As a member of the media I often work late into the night, meaning getting up and out for 8:00am can sometimes be a challenge. However, this week, one day was different – there was an election taking place for members of the Beijing Municipal People’s Congress (similar, maybe, to council elections in London). I was curious how the process would go, so I skipped breakfast and went straight to the polling station to see for myself.
To be honest, my first impression of the voting venue was that it felt like a market. It was noisy, and even complete strangers were standing around chatting as they cast their votes.
Voting was held in the hall of the first floor, with about half a dozen civil servants checking everyone’s voting cards. I’m not sure why, but I wasn’t listed as being pre-registered. This usually stops you from voting, but as I mentioned in a previous entry, I registered with two middle-aged ladies who came to my apartment.
I admit I got a little agitated when the civil servant explained the situation to me. But eventually, he told me not to worry and re-registered my details, before telling me to enter the voting hall.
The hall had three sections: one for registering, another for confirming voters’ identity, and the last one the actual voting section itself. Once inside, I pondered my choices. Who should I vote for?
An elderly woman handed me a purple voting slip. She pointed out the different candidates – one was a factory owner, one was a district head, and the other was an imam from a nearby mosque. She made some helpful “suggestions” on who I should vote for, specifically recommending those from the previous administration.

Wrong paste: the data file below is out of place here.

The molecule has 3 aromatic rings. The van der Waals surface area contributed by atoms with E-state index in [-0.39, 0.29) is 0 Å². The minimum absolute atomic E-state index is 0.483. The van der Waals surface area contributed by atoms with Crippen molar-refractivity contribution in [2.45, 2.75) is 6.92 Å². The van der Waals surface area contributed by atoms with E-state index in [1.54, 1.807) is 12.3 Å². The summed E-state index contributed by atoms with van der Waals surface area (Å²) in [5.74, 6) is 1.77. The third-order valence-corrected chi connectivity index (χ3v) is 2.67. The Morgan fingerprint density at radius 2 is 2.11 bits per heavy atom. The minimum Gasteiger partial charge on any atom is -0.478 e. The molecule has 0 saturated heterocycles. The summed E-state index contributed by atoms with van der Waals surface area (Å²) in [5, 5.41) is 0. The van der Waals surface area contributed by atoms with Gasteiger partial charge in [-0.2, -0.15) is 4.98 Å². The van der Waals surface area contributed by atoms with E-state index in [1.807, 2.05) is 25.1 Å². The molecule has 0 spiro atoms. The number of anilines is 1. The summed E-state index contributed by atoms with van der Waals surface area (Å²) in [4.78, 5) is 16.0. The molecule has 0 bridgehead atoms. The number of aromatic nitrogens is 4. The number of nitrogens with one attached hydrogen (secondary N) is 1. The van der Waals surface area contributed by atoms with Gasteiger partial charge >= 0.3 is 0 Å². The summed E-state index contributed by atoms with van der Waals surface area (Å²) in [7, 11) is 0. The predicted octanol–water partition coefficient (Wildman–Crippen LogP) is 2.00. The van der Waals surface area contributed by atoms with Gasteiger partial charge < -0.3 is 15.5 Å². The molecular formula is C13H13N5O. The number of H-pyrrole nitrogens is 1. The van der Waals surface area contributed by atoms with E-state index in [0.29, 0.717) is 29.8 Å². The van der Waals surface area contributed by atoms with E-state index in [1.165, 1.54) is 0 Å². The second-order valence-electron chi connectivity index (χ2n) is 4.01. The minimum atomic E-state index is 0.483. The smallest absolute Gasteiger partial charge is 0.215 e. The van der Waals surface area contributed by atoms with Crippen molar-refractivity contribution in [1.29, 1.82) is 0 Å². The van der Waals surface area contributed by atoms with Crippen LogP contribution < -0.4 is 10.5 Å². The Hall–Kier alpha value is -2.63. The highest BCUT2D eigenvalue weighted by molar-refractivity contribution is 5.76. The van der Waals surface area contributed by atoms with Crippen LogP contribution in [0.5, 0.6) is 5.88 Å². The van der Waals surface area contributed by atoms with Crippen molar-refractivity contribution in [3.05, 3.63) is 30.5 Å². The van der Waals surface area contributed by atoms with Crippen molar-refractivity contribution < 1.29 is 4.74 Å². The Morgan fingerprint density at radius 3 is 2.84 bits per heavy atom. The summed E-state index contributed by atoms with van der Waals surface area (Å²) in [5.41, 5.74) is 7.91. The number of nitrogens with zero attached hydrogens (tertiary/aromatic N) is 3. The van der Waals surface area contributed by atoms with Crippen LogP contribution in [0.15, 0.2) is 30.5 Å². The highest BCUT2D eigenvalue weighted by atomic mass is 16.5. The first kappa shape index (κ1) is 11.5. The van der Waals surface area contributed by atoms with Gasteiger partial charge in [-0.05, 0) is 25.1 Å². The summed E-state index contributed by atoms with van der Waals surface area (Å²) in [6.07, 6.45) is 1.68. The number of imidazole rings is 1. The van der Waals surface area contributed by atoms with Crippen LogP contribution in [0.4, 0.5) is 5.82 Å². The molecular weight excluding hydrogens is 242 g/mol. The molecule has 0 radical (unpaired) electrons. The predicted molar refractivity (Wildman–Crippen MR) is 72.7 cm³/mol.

I decided to ask her some questions, including why I should vote for those elected in the previous election? She didn’t seem impressed, and asked why I had so many questions.
The comment gave me a jolt. Looking around, I realized that I was one of the younger voters here. I’d say 90 percent or more of the people in the hall looked at least 50 years-old. When I finished voting around 8:30am, there were around 30 to 40 people in the queue.
Incidentally, I didn’t listen to the woman in the voting hall. I voted for the imam.
When I got home, I wondered whether every polling station was like mine. Certainly I don’t doubt there’s plenty of enthusiasm elsewhere, just as there was at my local voting hall, where I saw people arriving in wheelchairs, despite the cool temperatures.
But having experienced the voting process first hand, there are clearly some issues that need to be addressed to ensure successful elections in the future. For a start, most polling stations are only open during regular working hours, and no holiday was called to make it easier for working people to vote. Also, no one really knows anything about the candidates. Aside from their names, ages, sex and occupations, I knew little about who I could vote for.
Unless you take the “suggestion” of the civil servants manning the polls, it seems there’s little for Chinese to go on.